What is folic acid?
Folic acid, which is also known as folate, is a B group vitamin.
Like most other vitamins, it cannot be made in the body, so it must be taken either in dietary form or by means of a folic acid supplement in tablet form.
Folic acid plays an important role in the growth of the baby in early pregnancy.
Why is folic acid important during pregnancy?
Research has shown that a lack of folic acid is linked to the development of neural tube defects in the developing foetus.
Neural tube defects are a major group of birth defects that occur when the brain or spinal cord doesn’t form properly during the early part of pregnancy.
The incidence of neural tube defects is higher in Ireland than in other European countries and the relative deficiency of folic acid in our diet contributes to this.
Taking extra folic acid prior to conception and throughout the first 12 weeks of pregnancy is known to reduce the risk of having a baby with a neural tube defect such as spina bifida by up to 70%.
What is Spina Bifida?
Spina Bifida is the most common type of neural tube defect in Ireland. In Spina Bifida, a lesion affects the spine and the spinal cord and it may result in permanent and severe disability for the remainder of the child’s life.
Since the spine is one of the first stages of foetal development, a neural tube defect may already be present before the mother realises she is even pregnant. This is one of the main reasons why women who are hoping to become pregnant are advised to start increasing their intake of folic acid at least two months prior to conception.
While there is a small element of genetic tendency involved in Spina Bifida, there is very strong evidence to suggest that improvements in the mother’s diet, most particularly in her intake of folic acid, can prevent this condition from developing.
Can I get folic acid from food?
Foods rich in folic acid include all green leafy vegetables such as: cabbage; cauliflower; broccoli; Brussels sprouts; lettuce and spinach. It is also found in green beans; peas; potatoes; bread; bananas; oranges; grapefruit; brown rice; eggs; carrots; nuts and fish.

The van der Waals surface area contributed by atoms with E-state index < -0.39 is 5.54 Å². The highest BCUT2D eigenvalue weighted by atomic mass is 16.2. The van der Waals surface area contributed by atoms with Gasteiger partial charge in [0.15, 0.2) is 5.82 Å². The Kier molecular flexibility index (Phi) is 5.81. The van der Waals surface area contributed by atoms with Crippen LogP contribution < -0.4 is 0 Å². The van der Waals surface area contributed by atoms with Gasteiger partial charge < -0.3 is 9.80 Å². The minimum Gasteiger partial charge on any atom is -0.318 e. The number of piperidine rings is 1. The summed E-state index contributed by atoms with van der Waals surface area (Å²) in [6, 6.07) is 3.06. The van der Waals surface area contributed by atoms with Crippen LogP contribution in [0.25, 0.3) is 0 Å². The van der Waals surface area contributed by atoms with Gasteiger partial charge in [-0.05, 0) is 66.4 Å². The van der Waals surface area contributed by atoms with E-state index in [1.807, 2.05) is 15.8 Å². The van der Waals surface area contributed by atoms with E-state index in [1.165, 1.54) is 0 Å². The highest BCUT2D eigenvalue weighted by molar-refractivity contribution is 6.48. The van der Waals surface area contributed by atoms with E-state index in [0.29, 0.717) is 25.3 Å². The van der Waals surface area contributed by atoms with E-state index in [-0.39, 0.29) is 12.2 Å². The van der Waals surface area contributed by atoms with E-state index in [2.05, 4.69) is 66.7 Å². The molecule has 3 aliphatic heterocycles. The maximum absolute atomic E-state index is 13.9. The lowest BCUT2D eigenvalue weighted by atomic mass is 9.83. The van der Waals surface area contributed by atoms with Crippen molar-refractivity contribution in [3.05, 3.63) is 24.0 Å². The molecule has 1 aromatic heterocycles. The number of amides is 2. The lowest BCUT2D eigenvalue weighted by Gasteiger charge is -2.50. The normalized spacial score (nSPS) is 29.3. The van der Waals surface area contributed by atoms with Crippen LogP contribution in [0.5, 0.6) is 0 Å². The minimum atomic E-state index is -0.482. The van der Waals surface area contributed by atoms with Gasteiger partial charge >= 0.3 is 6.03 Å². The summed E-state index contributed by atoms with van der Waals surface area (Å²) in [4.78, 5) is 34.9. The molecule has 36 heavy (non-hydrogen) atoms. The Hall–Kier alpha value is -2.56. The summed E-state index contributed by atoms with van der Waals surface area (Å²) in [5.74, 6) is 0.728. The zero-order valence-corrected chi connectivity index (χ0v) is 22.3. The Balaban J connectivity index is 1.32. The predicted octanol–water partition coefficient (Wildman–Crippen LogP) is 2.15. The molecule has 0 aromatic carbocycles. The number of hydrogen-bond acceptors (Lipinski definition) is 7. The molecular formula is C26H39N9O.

Some foods can also be fortified with folic acid – this means adding folic acid to the food at the processing stage.
Many foods – such as bread and cereal products already have this fortification, and these products will state that they contain extra folic acid on their packaging.
A National Committee on Folic Acid Fortification was set up by the Department of Health and Children in 2005 to examine possible options for the fortification of more foods with folic acid.
As a result of a public consultation on the issue, the Committee has recommended mandatory fortification with folic acid of most white, brown and wholemeal breads on sale in Ireland and this is now expected to be implemented.
This measure is hoped to reduce the nation’s high incidence of neural tube defects.
Why do I need to take a folic acid supplement?
While folic acid can be found in many foods, it is difficult to get enough folic acid from the diet alone to protect your unborn baby.
Even with the proposed fortification of bread, the amount of folic acid that can be obtained from breads will not be enough to provide women with the full amount they need for protection during pregnancy.
This means that women of childbearing age are recommended to take folic acid supplements (containing 400 micrograms of folic acid) for at least two months prior to conception and for the first 12 weeks of their pregnancy, in addition to the folic acid they obtain in their diet. Folic acid supplements cannot harm the developing foetus.
Where can I obtain folic acid tablets?
Folic acid tablets can be purchased over the counter (without prescription), in your local pharmacy or in health food stores.
They are usually sold in a handy dispenser which holds a 28-day supply of tablets. If you have a medical card you can get them free of charge on prescription from your doctor.